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A Comparative Cross-Sectional Study of the Prevalence and Determinants of Health Insurance Coverage in Nigeria and South Africa: A Multi-Country Analysis of Demographic Health Surveys
Authors: Monica Ewomazino Akokuwebe and Erhabor Sunday Idemudia
Source: International Journal of Environmental Research and Public Health, Volume 19, issue 3; DOI:
Topic(s): Economics
Health care utilization
Country: Africa
  South Africa
Published: FEB 2022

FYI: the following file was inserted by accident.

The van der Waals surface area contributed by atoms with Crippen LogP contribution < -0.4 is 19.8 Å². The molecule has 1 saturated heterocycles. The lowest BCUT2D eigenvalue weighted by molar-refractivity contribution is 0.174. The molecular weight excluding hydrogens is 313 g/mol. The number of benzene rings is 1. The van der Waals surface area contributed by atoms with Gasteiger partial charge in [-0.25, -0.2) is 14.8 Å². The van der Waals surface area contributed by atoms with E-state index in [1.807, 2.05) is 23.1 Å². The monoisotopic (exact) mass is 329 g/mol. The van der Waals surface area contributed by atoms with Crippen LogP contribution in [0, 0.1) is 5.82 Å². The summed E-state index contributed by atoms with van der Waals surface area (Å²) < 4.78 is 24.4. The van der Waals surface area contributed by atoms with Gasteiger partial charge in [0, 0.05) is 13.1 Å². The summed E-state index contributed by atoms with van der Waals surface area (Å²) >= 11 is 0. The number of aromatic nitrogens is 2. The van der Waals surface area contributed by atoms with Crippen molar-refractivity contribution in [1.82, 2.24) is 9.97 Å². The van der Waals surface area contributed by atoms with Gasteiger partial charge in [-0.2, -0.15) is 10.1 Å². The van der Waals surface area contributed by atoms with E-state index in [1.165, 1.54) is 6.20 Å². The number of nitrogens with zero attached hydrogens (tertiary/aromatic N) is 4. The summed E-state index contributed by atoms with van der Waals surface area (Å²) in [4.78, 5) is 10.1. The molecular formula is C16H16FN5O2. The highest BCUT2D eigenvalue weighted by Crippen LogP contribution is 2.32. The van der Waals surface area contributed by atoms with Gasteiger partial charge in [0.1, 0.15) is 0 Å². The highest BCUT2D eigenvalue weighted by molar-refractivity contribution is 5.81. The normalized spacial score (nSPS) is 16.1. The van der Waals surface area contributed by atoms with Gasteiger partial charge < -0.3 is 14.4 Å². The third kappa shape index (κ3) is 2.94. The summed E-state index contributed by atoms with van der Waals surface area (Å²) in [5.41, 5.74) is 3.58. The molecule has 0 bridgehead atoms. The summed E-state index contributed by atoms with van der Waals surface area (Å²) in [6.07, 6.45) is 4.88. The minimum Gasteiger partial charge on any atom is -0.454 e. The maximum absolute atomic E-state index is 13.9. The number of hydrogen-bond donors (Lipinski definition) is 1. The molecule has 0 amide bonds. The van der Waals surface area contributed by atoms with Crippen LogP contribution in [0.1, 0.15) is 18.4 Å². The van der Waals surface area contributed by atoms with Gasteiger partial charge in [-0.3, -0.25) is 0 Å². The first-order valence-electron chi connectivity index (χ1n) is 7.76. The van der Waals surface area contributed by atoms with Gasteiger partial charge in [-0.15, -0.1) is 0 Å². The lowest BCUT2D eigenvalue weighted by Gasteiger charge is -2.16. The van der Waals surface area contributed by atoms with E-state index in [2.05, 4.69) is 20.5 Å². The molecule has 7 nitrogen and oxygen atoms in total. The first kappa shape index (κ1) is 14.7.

Abstract: Background: The core Universal Health Coverage (UHC) objectives are to ensure universal access to healthcare services by reducing all forms of inequalities. However, financial constraints are major barriers to accessing healthcare, especially in countries such as Nigeria and South Africa. The findings of this study may aid in informing and communicating health policy to increase financial access to healthcare and its utilization in South Africa and Nigeria. Nigeria-South Africa bilateral relations in terms of politics, economics and trade are demonstrated in the justification of the study setting selection. The objectives were to estimate the prevalence of health insurance coverage, and to explore the socio-demographic factors associated with health insurance in South Africa and Nigeria. Methods: This was a cross-sectional study using the 2018 Nigeria Demographic Health Survey and the 2016 South Africa Demographic Health Survey. The 2018 Nigeria Demographic Health Survey data on 55,132 individuals and the 2016 South Africa Demographic Health Survey on 12,142 individuals were used to investigate the prevalence of health insurance associated with socio-demographic factors. Percentages, frequencies, Chi-square and multivariate logistic regression were e mployed, with a significance level of p < 0.05. Results: About 2.8% of the Nigerian population and 13.3% of the South African population were insured (Nigeria: males—3.4%, females—2.7% vs. South Africa: males—13.9%, females—12.8%). The multivariate logistic regression analyses showed that higher education was significantly more likely to be associated with health insurance, independent of other socio-demographic factors in Nigeria (Model I: OR: 1.43; 95% CI: 0.34–1.54, p < 0.05; Model II: OR: 1.34; 95% CI: 0.28–1.42, p < 0.05) and in South Africa (Model I: OR: 1.33; 95% CI: 0.16–1.66, p < 0.05; Model II: OR: 1.76; 95% CI: 0.34–1.82, p < 0.05). Respondents with a higher wealth index and who were employed were independently associated with health insurance uptake in Nigeria and South Africa (p < 0.001). Females were more likely to be insured (p < 0.001) than males in both countries, and education had a significant impact on the likelihood of health insurance uptake in high wealth index households among both male and females in Nigeria and South Africa. Conclusion: Health insurance coverage was low in both countries and independently associated with socio-demographic factors such as education, wealth and employment. There is a need for continuous sensitization, educational health interventions and employment opportunities for citizens of both countries to participate in the uptake of wide health insurance coverage.